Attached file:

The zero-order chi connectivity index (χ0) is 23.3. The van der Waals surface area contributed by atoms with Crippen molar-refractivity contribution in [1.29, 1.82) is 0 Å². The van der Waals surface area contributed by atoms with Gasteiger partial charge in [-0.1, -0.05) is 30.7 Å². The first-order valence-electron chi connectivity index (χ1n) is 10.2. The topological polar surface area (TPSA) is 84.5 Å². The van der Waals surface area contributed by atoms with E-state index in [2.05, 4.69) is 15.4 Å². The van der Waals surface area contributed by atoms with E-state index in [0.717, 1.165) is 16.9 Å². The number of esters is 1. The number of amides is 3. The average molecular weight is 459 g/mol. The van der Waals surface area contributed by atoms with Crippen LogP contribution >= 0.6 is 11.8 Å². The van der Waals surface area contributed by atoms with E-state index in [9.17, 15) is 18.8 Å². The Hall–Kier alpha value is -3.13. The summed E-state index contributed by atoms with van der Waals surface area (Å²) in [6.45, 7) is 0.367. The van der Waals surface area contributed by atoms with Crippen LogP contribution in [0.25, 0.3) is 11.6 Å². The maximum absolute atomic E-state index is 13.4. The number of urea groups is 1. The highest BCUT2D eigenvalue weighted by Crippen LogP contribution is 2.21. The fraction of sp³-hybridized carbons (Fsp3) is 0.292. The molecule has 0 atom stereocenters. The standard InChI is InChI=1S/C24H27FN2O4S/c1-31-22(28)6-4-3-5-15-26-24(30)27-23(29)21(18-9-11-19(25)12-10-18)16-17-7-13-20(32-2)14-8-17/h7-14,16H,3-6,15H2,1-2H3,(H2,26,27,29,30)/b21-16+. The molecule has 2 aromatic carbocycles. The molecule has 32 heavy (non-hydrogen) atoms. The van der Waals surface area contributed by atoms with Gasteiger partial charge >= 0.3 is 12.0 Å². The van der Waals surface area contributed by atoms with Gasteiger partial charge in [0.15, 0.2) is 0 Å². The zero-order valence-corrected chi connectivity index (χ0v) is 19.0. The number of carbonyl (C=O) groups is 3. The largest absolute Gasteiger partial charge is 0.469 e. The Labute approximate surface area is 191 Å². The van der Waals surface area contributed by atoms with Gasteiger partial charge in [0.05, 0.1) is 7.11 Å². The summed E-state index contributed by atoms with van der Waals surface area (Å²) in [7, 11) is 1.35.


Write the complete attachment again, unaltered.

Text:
The zero-order chi connectivity index (χ0) is 23.3. The van der Waals surface area contributed by atoms with Crippen molar-refractivity contribution in [1.29, 1.82) is 0 Å². The van der Waals surface area contributed by atoms with Gasteiger partial charge in [-0.1, -0.05) is 30.7 Å². The first-order valence-electron chi connectivity index (χ1n) is 10.2. The topological polar surface area (TPSA) is 84.5 Å². The van der Waals surface area contributed by atoms with E-state index in [2.05, 4.69) is 15.4 Å². The van der Waals surface area contributed by atoms with E-state index in [0.717, 1.165) is 16.9 Å². The number of esters is 1. The number of amides is 3. The average molecular weight is 459 g/mol. The van der Waals surface area contributed by atoms with Crippen LogP contribution >= 0.6 is 11.8 Å². The van der Waals surface area contributed by atoms with E-state index in [9.17, 15) is 18.8 Å². The Hall–Kier alpha value is -3.13. The summed E-state index contributed by atoms with van der Waals surface area (Å²) in [6.45, 7) is 0.367. The van der Waals surface area contributed by atoms with Crippen LogP contribution in [0.25, 0.3) is 11.6 Å². The maximum absolute atomic E-state index is 13.4. The number of urea groups is 1. The highest BCUT2D eigenvalue weighted by Crippen LogP contribution is 2.21. The fraction of sp³-hybridized carbons (Fsp3) is 0.292. The molecule has 0 atom stereocenters. The standard InChI is InChI=1S/C24H27FN2O4S/c1-31-22(28)6-4-3-5-15-26-24(30)27-23(29)21(18-9-11-19(25)12-10-18)16-17-7-13-20(32-2)14-8-17/h7-14,16H,3-6,15H2,1-2H3,(H2,26,27,29,30)/b21-16+. The molecule has 2 aromatic carbocycles. The molecule has 32 heavy (non-hydrogen) atoms. The van der Waals surface area contributed by atoms with Gasteiger partial charge >= 0.3 is 12.0 Å². The van der Waals surface area contributed by atoms with Gasteiger partial charge in [0.15, 0.2) is 0 Å². The zero-order valence-corrected chi connectivity index (χ0v) is 19.0. The number of carbonyl (C=O) groups is 3. The largest absolute Gasteiger partial charge is 0.469 e. The Labute approximate surface area is 191 Å². The van der Waals surface area contributed by atoms with Gasteiger partial charge in [0.05, 0.1) is 7.11 Å². The summed E-state index contributed by atoms with van der Waals surface area (Å²) in [7, 11) is 1.35.